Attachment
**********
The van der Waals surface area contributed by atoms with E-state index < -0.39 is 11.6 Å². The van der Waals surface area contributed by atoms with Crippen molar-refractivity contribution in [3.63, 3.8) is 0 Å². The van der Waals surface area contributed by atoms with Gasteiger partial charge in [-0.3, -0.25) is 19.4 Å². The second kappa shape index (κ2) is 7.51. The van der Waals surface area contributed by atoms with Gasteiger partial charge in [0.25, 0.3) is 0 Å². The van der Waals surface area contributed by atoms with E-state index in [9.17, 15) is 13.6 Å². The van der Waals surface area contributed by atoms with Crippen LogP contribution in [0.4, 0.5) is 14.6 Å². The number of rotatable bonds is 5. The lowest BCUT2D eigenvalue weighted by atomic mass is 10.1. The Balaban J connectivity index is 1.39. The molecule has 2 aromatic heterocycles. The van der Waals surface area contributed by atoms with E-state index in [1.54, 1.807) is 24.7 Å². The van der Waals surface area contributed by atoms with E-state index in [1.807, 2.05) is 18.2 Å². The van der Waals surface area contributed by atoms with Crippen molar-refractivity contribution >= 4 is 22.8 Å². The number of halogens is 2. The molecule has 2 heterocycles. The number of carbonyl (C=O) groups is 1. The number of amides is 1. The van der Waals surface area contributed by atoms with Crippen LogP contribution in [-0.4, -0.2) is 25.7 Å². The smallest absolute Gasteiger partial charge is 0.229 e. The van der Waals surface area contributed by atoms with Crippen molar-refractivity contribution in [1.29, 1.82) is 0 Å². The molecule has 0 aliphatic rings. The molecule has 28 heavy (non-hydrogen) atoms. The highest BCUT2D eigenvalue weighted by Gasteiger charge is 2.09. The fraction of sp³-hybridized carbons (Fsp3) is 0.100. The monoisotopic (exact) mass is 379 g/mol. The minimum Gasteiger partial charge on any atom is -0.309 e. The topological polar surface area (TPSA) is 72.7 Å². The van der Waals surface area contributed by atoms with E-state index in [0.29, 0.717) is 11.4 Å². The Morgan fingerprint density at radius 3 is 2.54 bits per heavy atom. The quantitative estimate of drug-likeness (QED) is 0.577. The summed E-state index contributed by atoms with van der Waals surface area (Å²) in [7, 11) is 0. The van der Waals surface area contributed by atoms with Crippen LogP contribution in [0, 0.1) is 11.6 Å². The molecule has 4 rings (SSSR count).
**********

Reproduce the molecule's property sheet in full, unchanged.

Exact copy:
The van der Waals surface area contributed by atoms with E-state index < -0.39 is 11.6 Å². The van der Waals surface area contributed by atoms with Crippen molar-refractivity contribution in [3.63, 3.8) is 0 Å². The van der Waals surface area contributed by atoms with Gasteiger partial charge in [-0.3, -0.25) is 19.4 Å². The second kappa shape index (κ2) is 7.51. The van der Waals surface area contributed by atoms with Gasteiger partial charge in [0.25, 0.3) is 0 Å². The van der Waals surface area contributed by atoms with E-state index in [9.17, 15) is 13.6 Å². The van der Waals surface area contributed by atoms with Crippen LogP contribution in [0.4, 0.5) is 14.6 Å². The number of rotatable bonds is 5. The lowest BCUT2D eigenvalue weighted by atomic mass is 10.1. The Balaban J connectivity index is 1.39. The molecule has 2 aromatic heterocycles. The van der Waals surface area contributed by atoms with E-state index in [1.54, 1.807) is 24.7 Å². The van der Waals surface area contributed by atoms with E-state index in [1.807, 2.05) is 18.2 Å². The van der Waals surface area contributed by atoms with Crippen molar-refractivity contribution >= 4 is 22.8 Å². The number of halogens is 2. The molecule has 2 heterocycles. The number of carbonyl (C=O) groups is 1. The number of amides is 1. The van der Waals surface area contributed by atoms with Crippen LogP contribution in [-0.4, -0.2) is 25.7 Å². The smallest absolute Gasteiger partial charge is 0.229 e. The van der Waals surface area contributed by atoms with Crippen molar-refractivity contribution in [1.29, 1.82) is 0 Å². The molecule has 0 aliphatic rings. The molecule has 28 heavy (non-hydrogen) atoms. The highest BCUT2D eigenvalue weighted by Gasteiger charge is 2.09. The fraction of sp³-hybridized carbons (Fsp3) is 0.100. The monoisotopic (exact) mass is 379 g/mol. The minimum Gasteiger partial charge on any atom is -0.309 e. The topological polar surface area (TPSA) is 72.7 Å². The van der Waals surface area contributed by atoms with E-state index in [0.29, 0.717) is 11.4 Å². The Morgan fingerprint density at radius 3 is 2.54 bits per heavy atom. The quantitative estimate of drug-likeness (QED) is 0.577. The summed E-state index contributed by atoms with van der Waals surface area (Å²) in [7, 11) is 0. The van der Waals surface area contributed by atoms with Crippen LogP contribution in [0, 0.1) is 11.6 Å². The molecule has 4 rings (SSSR count).